We can create an automation pipeline to patch the server using Foreman or Red Hat Satellite and for scanning, we can use OpenVAS or Nessus to get the list of vulnerabilities.

Securing Kubernetes

Kubernetes has become the backbone of modern infrastructure and to make sure we are running it securely we can use the below tools:

  • Use correct security-context in Kubernetes YAML file.
  • Use Network Policy to block all the traffic by default and allow only required traffic.
  • Use Service Mesh (Linkerd, Istio) to have mTLS communication between microservices and implement Authorization to have fine-grained access.
  • Implement kube-bench for a CIS benchmark report for the kubernetes cluster. We can run this scan daily in our Kubernete cluster and fix any reported vulnerabilities.
  • Use tool like Kube-hunter, Popeye and Kubescape for security weaknesses and misconfigurations in kubernetes clusters and visibility of security issues.
  • Use Checkov, KubeLinter, and Terrascan for scanning Kubernete YAML, Helm chart with best practices and vulnerabilities.
  • Implement pre-deployment policy checks like Kyverno, Kubewarden, and Gatekeeper can block non-standard Deployment.
  • Use a hardened image for the worker server. All cloud providers provide CIS benchmark harden images. We can also build our own custom hardened image using amazon-eks-ami.
  • Store Kubernetes secret in an encrypted format or use an external secret manager like Vault.
  • Use IAM roles for service accounts to assign AWS roles directly to Kubernete service accounts.
  • Implement Chaos Mesh and Litmus chaos engineering framework to understand the behavior and stability of application in real-world use cases.
  • Follow best practice to secure kubernetes 
  • Use tool like Falco, Tracee to monitor runtime privileged and unwanted system calls.

Containers

Containers are the smallest level of abstraction for running any workload in modern infrastructure. Below are a few methods to secure our containers and we have also seen above how to integrate them into our CI/CD pipeline.

  • Scan the Container image and Dockerfile.
  • Reduce the Docker image size with a multi-stage build and using a distroless image to reduce the attack surface.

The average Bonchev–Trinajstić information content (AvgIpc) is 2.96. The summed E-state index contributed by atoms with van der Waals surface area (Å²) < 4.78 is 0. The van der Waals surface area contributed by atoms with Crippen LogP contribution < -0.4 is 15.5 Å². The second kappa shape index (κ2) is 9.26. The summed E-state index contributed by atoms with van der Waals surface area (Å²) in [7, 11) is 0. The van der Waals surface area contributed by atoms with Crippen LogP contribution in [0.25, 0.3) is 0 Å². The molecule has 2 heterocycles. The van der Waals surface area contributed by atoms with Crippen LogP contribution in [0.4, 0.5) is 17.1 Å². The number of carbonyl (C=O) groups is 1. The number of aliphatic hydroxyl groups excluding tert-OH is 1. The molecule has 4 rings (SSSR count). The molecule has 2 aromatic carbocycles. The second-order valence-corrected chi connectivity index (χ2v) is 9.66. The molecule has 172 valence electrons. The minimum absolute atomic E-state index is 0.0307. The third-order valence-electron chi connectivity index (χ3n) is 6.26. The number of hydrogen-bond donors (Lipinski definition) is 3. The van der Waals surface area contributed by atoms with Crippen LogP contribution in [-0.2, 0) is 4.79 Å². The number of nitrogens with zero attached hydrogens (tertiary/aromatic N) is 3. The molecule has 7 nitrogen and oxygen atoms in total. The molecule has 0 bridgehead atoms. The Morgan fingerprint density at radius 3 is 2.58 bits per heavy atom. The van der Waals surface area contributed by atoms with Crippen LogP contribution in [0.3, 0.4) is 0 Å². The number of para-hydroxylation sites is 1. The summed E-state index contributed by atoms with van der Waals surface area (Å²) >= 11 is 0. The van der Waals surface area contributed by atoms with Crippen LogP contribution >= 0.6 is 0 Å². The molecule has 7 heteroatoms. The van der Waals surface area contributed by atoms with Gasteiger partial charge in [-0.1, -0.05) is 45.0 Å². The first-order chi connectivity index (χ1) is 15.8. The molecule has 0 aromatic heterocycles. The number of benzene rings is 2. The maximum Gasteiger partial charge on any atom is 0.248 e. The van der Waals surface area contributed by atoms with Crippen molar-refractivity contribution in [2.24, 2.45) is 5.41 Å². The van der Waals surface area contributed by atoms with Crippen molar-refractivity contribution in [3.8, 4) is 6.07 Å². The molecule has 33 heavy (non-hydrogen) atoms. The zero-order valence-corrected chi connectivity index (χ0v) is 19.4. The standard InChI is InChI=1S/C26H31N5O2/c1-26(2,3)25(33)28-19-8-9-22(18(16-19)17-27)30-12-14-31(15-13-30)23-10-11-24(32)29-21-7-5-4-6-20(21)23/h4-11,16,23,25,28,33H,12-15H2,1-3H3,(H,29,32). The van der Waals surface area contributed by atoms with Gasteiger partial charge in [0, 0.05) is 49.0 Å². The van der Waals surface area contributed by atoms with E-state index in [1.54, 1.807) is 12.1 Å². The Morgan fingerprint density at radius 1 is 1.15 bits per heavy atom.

• Don’t use the root user and privileged containers.
  • Have Gvisor and Kata containers for kernel isolation.
  • Use container image signing and verification.
  • Set up a list of known good containers registry.
  • Implement the Container security best practices.

Software supply chain security

Supply chain security is crucial to the overall security of a software product. An attacker who can control a step in the supply chain can alter the product for malicious intents that range from introducing backdoors in the source code to including vulnerable libraries in the final product.
- in-toto Specification

As per Anchore 2022 Software Supply Chain Security Report 62% of Organizations Surveyed have been Impacted by Software Supply Chain Attacks. Implementing DevSecOps CI/CD significantly reduces the Supply chain attack as we scan all our software components like Code, SBOM, Containers, infrastructure, Sign and verify containers, etc.

Center for Internet Security (CIS) standards 

CIS is a non-profit organization that provides security standards benchmark to secure our infrastructure. One of the benefits of following the CIS benchmark is that it directly maps to several established standards guidelines including the NIST Cybersecurity Framework (CSF), ISO 27000 series of standards, PCI DSS, HIPAA, and others. Also, Level 2 CIS benchmark gives more security controls.

Vulnerability Assessment & Penetration Testing (VAPT)

VAPT is a security testing method used by organizations to test their applications, network, endpoint, and cloud. It can be performed by internal and external third-party vendors. Depending upon compliance and regulation also how risky the technology is, organizations do schedule VPAT scans quarterly, half-yearly, or annually.

Vulnerability Assessment